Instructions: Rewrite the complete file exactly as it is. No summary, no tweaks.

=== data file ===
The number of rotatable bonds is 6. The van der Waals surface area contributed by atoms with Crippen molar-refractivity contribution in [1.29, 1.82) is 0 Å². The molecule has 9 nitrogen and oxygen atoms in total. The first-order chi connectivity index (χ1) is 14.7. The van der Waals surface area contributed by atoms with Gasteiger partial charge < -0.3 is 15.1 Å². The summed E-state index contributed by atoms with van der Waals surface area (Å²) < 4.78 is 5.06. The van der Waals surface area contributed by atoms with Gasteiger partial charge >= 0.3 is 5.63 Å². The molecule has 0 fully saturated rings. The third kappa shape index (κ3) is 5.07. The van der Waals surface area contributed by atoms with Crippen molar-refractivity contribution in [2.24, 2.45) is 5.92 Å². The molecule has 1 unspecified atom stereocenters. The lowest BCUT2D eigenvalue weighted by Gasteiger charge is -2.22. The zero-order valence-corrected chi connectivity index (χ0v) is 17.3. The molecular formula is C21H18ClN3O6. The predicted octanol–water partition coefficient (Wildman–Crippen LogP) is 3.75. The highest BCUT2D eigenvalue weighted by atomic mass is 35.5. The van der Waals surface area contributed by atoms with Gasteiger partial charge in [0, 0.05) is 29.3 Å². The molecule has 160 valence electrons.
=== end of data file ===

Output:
The number of rotatable bonds is 6. The van der Waals surface area contributed by atoms with Crippen molar-refractivity contribution in [1.29, 1.82) is 0 Å². The molecule has 9 nitrogen and oxygen atoms in total. The first-order chi connectivity index (χ1) is 14.7. The van der Waals surface area contributed by atoms with Gasteiger partial charge < -0.3 is 15.1 Å². The summed E-state index contributed by atoms with van der Waals surface area (Å²) < 4.78 is 5.06. The van der Waals surface area contributed by atoms with Gasteiger partial charge >= 0.3 is 5.63 Å². The molecule has 0 fully saturated rings. The third kappa shape index (κ3) is 5.07. The van der Waals surface area contributed by atoms with Crippen molar-refractivity contribution in [2.24, 2.45) is 5.92 Å². The molecule has 1 unspecified atom stereocenters. The lowest BCUT2D eigenvalue weighted by Gasteiger charge is -2.22. The zero-order valence-corrected chi connectivity index (χ0v) is 17.3. The molecular formula is C21H18ClN3O6. The predicted octanol–water partition coefficient (Wildman–Crippen LogP) is 3.75. The highest BCUT2D eigenvalue weighted by atomic mass is 35.5. The van der Waals surface area contributed by atoms with Gasteiger partial charge in [0, 0.05) is 29.3 Å². The molecule has 160 valence electrons.